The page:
Well, prior to 1996, that decision might differ depending on how much editorial control you exercised. For instance in one case, Compuserve (an ancient Internet Service Provider) was not held liable for comments because it was very passive, merely providing a place for people to leave their comments in a forum, and was therefore treated liked a distributor.
However, Prodigy was not so lucky, being deemed a “publisher” because it had a content-policy and active moderators that enforced it; but in truth, Prodigy did not necessarily even exert that much editorial control. This produced a catch-22 because in order to escape any liability, you, as the blog operator, could not seem to have any guidance for content or enforce any kind of editorial control at all, which meant all kinds of posts might remain on your blog, no matter how unsavory.
4. 1996 and the Communications Decency Act
However, the standards changed a bit in 1996, when Congress passed the Communications Decency Act (“CDA”), largely to regulate Internet pornographic materials, particularly with the intent of protecting children.
The CDA actually was only part (Title V) of the larger 1996 Telecommunications Act, which itself was the first major change to communications law in about 62 years, and meant to address a number of broad issues, including some revolving around that new fangled thingy that seemed to take on a life of its own - you know, the Internet.
Ironically, the CDA was largely struck down by a lawsuit from the ACLU and others, including the Electronic Freedom Frontier, who argued it was overreaching and unconstitutional. However, a crucial part of the CDA, Section 230 of Title 47 of the United States Code (47 USC § 230) did survive, and it provides to Internet Service Providers, website owners, and blog operators, the first line of defense against many sources of liability.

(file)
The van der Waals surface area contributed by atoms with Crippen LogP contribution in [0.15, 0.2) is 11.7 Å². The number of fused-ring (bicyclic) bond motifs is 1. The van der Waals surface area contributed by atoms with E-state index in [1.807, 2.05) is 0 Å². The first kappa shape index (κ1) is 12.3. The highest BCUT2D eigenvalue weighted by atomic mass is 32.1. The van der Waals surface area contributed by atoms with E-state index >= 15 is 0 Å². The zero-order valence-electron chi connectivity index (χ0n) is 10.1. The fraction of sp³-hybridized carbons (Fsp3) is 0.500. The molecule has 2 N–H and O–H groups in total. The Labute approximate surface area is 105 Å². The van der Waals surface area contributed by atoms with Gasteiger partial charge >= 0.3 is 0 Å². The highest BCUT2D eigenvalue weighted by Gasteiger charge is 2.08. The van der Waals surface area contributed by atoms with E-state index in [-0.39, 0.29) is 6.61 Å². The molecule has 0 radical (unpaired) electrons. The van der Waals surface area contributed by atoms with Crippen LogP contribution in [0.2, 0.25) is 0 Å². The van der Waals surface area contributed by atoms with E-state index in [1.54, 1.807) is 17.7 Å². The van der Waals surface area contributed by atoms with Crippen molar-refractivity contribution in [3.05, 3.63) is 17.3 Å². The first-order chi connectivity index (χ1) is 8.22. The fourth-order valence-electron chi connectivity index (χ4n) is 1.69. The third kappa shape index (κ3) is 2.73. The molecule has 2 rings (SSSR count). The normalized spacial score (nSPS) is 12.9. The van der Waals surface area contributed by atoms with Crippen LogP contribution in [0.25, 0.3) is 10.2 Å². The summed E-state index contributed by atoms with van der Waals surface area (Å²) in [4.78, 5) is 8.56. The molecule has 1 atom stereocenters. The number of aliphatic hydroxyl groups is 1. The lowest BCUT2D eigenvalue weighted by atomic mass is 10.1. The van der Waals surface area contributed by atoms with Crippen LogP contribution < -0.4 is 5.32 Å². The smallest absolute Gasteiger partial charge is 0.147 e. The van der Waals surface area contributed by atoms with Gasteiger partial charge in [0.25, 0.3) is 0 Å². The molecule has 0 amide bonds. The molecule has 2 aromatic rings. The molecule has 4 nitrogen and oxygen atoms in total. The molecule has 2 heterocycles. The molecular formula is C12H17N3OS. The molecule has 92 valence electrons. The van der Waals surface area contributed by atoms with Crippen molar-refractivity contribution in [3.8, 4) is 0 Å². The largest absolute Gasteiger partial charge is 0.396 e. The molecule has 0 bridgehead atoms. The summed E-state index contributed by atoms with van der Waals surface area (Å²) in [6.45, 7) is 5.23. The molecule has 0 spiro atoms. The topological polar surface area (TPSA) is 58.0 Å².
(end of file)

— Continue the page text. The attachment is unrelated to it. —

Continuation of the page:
So, what does it do? It says that “No provider or user of an interactive computer service shall be treated as the publisher or speaker of any information provided by another information content provider.” Remember how publishers are held to the same standard for Defamation as the author? So, if Joe published something Defamatory about Bob and the County Gazette published it, the County Gazette could be just as liable for damages as Joe. By contrast, if you run a blog, because of this federal law, someone suing you for alleged Defamation is not allowed to treat you as a publisher.
And, bonus! This law also may protect you against from certain other claims related to posts on your blog; claims such as infliction of emotional distress, negligent misrepresentation, interference with business expectancy, breach of contract, intentional nuisance, violations of federal civil rights, and emotional distress.
But everything is not all sunshine and rainbows. The CDA does not protect you if you violate federal criminal acts, copyright infringements or electronic privacy laws. Also, if YOU are the one that wrote the article, you are the author, so you’re still liable for anything you say; in other words, posting your own article on a website doesn’t give you special protection just because it is on a website (although ironically, if someone else posted the offending article on your website as opposed to in your paper, the law does give you that special protection). And, while you MAY edit other contributor’s posts somewhat, you can NOT edit them so much that you change their substance, or you could be held liable if that edited post is Defamatory.